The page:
Back to the Point

Hinkley Point was conceived by Beam people.  In their minds it all makes a lot of sense.  The UK needs more base load power that does not produce direct carbon emissions and is not intermittent in its production.  That rules out coal and gas power stations from the perspective of carbon emissions and rules out renewables from the perspective of intermittency.  Enter Nuclear.

When Hinkley Point was presented as an option the price looked more reasonable and the technology appeared more reliable.  As time has moved on the price has more than doubled and the technology looks increasingly risky.  In the meantime the price of renewable energy has plummeted thanks to the early subsidies that allowed it to compete against established forms of power such as coal, natural gas and nuclear.  In sunnier parts of the world solar power is already the cheapest form of electricity on the grid. Solar and wind are now significantly cheaper and less risky than nuclear.  That is why Hinkley Point has received such lavish subsidy levels: despite the fact that nuclear power has operated on a commercial basis for over 50 years it is now too expensive and too risky for the private sector.  The irony.

Beam people will all make good money out of Hinkley Point. Politicians may end up being directors of companies involved in the construction; engineers will have over ten years of construction work and a whole career ahead of them operating the plant.  Specialist factories in France will make complex components. Financiers will make huge fees as will the lawyers and accountants who have provided advice to the project.

Many Column people will benefit: they will dig the trenches, pour the concrete and weld the steel.  There will be jobs for years too.

And yet there is a niggle. Ultimately it is Column people who are going to be paying for Hinkley Point via their taxes and loss of benefits from those taxes.  They will be paying for a plant that is being given more than twice the amount of subsidies as renewables are given today for over twice the amount of time.  In ten years time, which is how long Hinkley will take to build, assuming no delays, it is likely that renewables will require no subsidies in the UK at all and battery technology will be able to provide the storage capacity to fix the intermittency issue associated with renewables.  But for another 35 years after that British tax payers will continue to pay for huge subsidies to be sent to France and China.  Those funds could have been used for schools, hospitals, pensions and other things that benefit the majority of the Column population.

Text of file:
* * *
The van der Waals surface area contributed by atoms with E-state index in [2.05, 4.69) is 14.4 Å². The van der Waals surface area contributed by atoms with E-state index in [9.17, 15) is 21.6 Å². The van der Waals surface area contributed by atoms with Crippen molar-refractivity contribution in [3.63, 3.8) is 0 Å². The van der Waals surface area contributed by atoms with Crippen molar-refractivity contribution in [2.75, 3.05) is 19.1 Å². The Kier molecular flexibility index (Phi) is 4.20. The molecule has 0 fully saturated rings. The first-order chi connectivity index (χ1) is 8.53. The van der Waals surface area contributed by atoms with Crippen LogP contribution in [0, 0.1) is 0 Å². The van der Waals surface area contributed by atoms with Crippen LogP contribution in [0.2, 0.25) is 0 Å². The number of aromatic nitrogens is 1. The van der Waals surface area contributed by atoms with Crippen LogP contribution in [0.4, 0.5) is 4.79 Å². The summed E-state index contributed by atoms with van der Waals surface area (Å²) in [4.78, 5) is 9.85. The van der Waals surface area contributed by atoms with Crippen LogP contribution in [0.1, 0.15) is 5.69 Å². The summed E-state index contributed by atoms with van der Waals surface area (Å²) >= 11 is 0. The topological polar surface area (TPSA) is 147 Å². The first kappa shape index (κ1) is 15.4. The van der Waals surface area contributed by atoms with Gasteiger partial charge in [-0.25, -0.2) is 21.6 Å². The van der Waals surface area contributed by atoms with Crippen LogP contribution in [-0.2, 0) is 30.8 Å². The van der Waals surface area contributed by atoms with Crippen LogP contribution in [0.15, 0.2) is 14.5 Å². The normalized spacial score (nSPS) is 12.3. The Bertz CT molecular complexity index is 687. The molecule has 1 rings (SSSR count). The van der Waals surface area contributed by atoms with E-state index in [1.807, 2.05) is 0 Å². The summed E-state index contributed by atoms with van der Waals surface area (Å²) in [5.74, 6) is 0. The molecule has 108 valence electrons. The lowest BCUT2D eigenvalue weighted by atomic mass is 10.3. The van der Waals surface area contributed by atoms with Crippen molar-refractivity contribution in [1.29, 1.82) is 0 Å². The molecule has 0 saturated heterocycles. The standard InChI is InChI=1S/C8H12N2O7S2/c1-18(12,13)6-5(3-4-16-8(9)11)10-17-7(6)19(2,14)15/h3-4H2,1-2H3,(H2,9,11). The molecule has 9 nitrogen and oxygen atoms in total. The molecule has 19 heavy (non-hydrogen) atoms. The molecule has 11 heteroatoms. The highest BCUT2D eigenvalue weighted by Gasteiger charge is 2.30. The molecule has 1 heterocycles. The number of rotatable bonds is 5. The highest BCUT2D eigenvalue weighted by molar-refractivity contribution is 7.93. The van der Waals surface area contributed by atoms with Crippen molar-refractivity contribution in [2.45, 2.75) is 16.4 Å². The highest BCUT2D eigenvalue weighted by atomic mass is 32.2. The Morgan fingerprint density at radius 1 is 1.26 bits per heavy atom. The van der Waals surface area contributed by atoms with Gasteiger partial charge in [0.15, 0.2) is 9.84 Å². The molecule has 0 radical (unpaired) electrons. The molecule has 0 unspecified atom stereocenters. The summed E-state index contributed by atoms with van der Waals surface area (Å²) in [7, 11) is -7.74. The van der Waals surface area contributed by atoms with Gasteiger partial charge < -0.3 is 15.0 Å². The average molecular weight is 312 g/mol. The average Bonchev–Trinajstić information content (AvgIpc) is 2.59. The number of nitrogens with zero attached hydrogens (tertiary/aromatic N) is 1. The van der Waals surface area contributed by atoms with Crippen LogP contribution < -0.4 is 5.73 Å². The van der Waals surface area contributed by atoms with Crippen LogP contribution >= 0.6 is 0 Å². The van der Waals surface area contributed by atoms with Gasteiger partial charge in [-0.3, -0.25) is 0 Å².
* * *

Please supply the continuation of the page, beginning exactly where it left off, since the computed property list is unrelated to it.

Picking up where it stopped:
Beam people know this.  They are well educated and informed. They are doing something that is in their best short term interest but is not in the best interest of their country and their fellow citizens in the long run.

Column people are not stupid either.  Trump’s improbable rise and the UK’s crazy decision to leave the EU happened because of a growing feeling amongst Column people that the system is rigged against them.  Hinkley is just another reminder that they are right.

Column people need to behave in a more responsible manner – it is ultimately in their best interest too.

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About the Author

- Tristan Fischer is the author of all the articles on History Future Now. He is the Chairman of Lumicity Ltd, a company developing renewable energy infrastructure projects, Chairman of Fischer Farms Ltd, a vertical farming company using hydroponics, and a board Director of Fish From Ltd, an onshore salmon company. He previously worked for Camco International, Shell Renewables and Citigroup. He was educated at Cambridge University. If you liked this article and want to read more, the ebook edition of History Future Now, is now available from the Apple iBookstore!

  • Tristan – I think we can look back to history and see that the idea of beams and columns stands up over time. The early Polis of Greece was a town surrounded by small farms. So was early republic Rome. So was 18th century USA. Armies were made up of these farmers who had a very local view. As Yeomen they were also very independent and had little need for large government. BUT as money grew, rich townsmen started to buy out the small farms. Enemies emerged from beyond the close region of the polis, town or state. This demanded more of a standing army that was no longer dependent on the farm year and the farm. So more of the farms were bought up releasing men to be either a mob or a soldier. As men became used to being the mob, they also stopped soldiering and foreigners or mercenaries took up that role. In the UK and in the US, most of the people have been displaced from their farms. For 100 years they toiled instead in factories. But now these have been operated by foreigners. Only a life in the mob is left. The Column people have been fucked.

    Now whet will happen? History tells us that in Greece and in Rome, there is no going back. There is only in the end a collapse into small farms again. No a design thing but the result of the key systems failing – the global food system being at the core.